In 1753, amidst a flurry of land speculation and westward expansion that captivated the imagination of American colonists, Connecticut settlers formed the Susquehanna Company for the purposes of developing the Wyoming Valley in northeastern Pennsylvania.
A shortage of farmland and a growing population had encouraged some in Connecticut to revisit the terms of the colony’s original land grant, the Charter of 1662, which England’s King Charles II had issued. This document described Connecticut’s western border as extending (through Pennsylvania-claimed lands) all the way to the “Southern Sea,” or Pacific Ocean. The long-ignored provision held new appeal with the growing scarcity of unclaimed land in Connecticut.
Competing Land Claims
Pennsylvania also had a royal charter, issued in 1681 by the same king, that gave it title to the territory in question. This was not unusual, as the imperial bureaucracy back in England often possessed only rudimentary knowledge of the vast American terrain. Likewise, they ignored existing land interests of the Native populations, which in this case included the Delaware, Nanticoke, and Iroquois (a confederation of six Indian nations). To make matters more complex, antagonism existed among the powerful Iroquois, who claimed jurisdiction of the Wyoming Valley area, and the tribes who, in fact, had traditionally lived there.
So, in 1754, when the Susquehanna Company acquired the land for 2,000 pounds from an Iroquois delegation at a conference in Albany, New York, many called the validity of the transaction into question. Settlement of the area (which also included land west of the Wyoming Valley and made up almost one-third of Pennsylvania) quickly became a divisive issue among Connecticut, Pennsylvania, and several tribal nations, as well as within the Connecticut colony itself.
After the purchase, Connecticut colonists began moving into western Pennsylvania around 1762, establishing their first permanent settlement by 1769. By this time, Pennamites (settlers loyal to Pennsylvania colony) also claimed ownership to the area thanks to a purchase they made with the Iroquois. The two groups of settlers, as well as the various Indian groups, repeatedly clashed over rights to these lands—with sometimes deadly consequences.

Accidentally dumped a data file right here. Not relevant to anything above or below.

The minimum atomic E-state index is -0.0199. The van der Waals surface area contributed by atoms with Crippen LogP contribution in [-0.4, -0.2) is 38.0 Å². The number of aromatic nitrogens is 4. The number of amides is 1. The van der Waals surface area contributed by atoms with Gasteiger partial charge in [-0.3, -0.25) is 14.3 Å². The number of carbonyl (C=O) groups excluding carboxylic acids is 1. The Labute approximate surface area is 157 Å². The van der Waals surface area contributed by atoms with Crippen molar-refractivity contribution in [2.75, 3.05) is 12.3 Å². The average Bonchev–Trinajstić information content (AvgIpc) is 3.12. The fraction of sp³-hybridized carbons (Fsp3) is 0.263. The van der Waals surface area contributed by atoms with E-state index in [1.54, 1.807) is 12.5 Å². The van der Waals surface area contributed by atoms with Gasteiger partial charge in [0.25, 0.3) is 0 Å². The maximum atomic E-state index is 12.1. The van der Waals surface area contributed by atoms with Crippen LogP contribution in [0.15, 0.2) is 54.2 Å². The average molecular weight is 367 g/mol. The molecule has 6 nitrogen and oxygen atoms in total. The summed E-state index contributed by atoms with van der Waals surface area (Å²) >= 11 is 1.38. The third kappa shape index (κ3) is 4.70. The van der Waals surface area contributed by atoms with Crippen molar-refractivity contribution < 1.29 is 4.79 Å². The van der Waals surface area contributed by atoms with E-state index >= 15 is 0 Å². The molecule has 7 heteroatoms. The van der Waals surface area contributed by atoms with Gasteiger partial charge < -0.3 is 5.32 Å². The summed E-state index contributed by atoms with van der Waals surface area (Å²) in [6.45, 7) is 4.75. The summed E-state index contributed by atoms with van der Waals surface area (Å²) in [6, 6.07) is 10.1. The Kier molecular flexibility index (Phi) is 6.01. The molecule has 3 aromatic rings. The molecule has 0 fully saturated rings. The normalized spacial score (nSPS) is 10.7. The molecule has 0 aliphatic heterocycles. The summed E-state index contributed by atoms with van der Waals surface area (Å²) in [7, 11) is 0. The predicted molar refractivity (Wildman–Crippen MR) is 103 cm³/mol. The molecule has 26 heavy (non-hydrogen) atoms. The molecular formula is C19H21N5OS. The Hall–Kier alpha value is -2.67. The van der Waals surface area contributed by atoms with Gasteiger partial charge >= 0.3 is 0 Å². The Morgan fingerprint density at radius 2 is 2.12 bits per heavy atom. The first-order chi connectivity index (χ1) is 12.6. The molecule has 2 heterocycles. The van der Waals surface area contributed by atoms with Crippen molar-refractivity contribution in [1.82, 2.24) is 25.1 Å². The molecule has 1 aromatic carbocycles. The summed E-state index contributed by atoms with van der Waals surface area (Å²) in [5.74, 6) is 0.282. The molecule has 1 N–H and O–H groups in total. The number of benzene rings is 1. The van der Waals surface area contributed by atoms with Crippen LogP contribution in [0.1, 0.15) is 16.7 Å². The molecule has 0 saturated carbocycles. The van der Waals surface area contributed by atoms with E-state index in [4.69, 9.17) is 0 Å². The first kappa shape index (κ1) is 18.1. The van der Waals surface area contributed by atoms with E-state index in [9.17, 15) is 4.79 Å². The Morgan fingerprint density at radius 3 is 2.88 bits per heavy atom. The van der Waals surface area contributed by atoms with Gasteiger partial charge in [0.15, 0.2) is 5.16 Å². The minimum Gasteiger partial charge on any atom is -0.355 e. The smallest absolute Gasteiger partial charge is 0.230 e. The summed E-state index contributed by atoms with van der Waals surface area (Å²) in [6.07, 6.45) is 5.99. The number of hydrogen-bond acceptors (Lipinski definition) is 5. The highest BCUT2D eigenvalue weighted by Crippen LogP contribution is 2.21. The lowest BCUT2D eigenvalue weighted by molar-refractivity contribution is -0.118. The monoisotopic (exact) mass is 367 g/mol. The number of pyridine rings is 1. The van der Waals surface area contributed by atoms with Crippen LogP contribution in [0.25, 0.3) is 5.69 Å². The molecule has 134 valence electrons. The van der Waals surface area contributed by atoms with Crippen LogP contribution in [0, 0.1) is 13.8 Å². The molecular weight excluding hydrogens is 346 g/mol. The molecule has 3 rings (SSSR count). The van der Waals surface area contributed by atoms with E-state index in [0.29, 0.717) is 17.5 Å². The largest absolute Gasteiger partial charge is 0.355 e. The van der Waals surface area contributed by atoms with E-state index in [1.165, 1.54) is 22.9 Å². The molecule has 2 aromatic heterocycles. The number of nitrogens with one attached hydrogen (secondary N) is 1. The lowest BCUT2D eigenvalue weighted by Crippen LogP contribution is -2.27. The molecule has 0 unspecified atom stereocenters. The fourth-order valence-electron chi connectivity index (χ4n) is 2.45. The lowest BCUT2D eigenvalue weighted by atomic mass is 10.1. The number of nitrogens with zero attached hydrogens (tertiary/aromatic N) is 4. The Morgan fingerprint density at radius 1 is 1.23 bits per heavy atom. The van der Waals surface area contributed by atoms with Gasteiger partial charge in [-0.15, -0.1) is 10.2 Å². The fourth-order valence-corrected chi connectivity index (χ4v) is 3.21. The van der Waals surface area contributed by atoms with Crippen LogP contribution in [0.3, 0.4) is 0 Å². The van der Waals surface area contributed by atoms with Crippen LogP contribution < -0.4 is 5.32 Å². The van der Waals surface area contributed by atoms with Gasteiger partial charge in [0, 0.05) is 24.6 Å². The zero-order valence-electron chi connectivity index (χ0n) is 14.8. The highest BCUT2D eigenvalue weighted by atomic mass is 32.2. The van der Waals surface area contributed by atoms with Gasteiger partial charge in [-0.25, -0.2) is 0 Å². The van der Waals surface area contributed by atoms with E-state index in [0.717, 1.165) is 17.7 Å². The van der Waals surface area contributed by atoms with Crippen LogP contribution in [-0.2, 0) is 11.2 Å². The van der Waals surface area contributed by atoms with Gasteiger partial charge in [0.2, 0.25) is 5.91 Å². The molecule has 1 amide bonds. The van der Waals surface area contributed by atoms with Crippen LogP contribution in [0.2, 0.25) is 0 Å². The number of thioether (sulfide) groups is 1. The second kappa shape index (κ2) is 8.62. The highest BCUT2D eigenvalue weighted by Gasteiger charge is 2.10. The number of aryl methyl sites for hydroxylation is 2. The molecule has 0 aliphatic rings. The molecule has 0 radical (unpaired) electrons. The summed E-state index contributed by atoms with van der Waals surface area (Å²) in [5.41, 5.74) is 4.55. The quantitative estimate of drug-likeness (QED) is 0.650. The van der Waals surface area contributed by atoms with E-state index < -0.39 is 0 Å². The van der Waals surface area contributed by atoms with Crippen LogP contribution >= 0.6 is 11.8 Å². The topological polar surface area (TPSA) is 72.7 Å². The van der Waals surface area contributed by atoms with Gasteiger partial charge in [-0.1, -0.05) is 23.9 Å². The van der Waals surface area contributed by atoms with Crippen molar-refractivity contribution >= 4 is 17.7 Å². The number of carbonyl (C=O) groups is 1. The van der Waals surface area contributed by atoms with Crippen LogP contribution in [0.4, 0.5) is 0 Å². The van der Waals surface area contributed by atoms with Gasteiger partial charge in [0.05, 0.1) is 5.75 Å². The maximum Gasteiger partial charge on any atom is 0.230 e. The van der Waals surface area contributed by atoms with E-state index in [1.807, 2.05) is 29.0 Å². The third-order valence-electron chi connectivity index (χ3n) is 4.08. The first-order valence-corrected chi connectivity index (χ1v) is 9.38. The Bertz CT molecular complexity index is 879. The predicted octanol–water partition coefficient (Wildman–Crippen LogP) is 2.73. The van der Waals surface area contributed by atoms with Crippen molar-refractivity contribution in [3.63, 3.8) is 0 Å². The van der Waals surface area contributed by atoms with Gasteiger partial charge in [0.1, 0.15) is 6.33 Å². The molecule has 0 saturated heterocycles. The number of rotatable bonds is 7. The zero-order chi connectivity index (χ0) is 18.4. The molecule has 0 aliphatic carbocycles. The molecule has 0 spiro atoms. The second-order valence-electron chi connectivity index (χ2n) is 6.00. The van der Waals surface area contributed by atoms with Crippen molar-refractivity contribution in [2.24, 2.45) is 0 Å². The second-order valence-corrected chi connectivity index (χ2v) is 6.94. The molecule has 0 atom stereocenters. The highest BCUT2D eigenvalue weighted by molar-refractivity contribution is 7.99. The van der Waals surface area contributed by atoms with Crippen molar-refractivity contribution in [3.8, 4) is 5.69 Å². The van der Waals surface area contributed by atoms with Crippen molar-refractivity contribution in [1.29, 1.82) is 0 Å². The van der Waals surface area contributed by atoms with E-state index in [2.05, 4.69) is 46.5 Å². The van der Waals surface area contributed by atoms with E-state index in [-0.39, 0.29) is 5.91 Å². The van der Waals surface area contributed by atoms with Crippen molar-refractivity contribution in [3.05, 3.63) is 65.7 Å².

In 1773, Connecticut received official permission from England to settle the area near the Susquehanna River. Connecticut appointed a committee to seek a peaceful agreement with Pennsylvania over the disputed lands, but their attempts failed. Meanwhile, Pennsylvania settlers had no intention of sharing their land with the Connecticut invaders and repeatedly employed force to push them out.
The Battle of Wyoming
The dispute between Connecticut and Pennsylvania seemed to calm during the Revolutionary War, save for the Battle of Wyoming. On July 3, 1778, Loyalist and Indian forces some 700 strong overwhelmed a colonial militia of about 300 men. (Some fighting on the British side had, in fact, lived in the valley until the Yankee settlers forced them out.) The attack left hundreds of settlers, including noncombatants, dead and thousands more homeless. With the end of the Revolutionary War in 1783, armed conflict among the disputing parties in the Wyoming Valley intensified. In Connecticut, residents became increasingly divided over whether or not the expansion into Pennsylvania was justified.
Undaunted, Connecticut settlers returned to the area and resumed the fight until Congress intervened, ultimately deciding in favor of Pennsylvania’s claim to the land. Connecticut settlers had the choice of leaving or subjecting themselves to rule by Pennsylvania. Despite Congress’s decision, however, conflicts in the area continued for several more years until, in 1799, Connecticut finally relinquished all claims to land in the Wyoming Valley.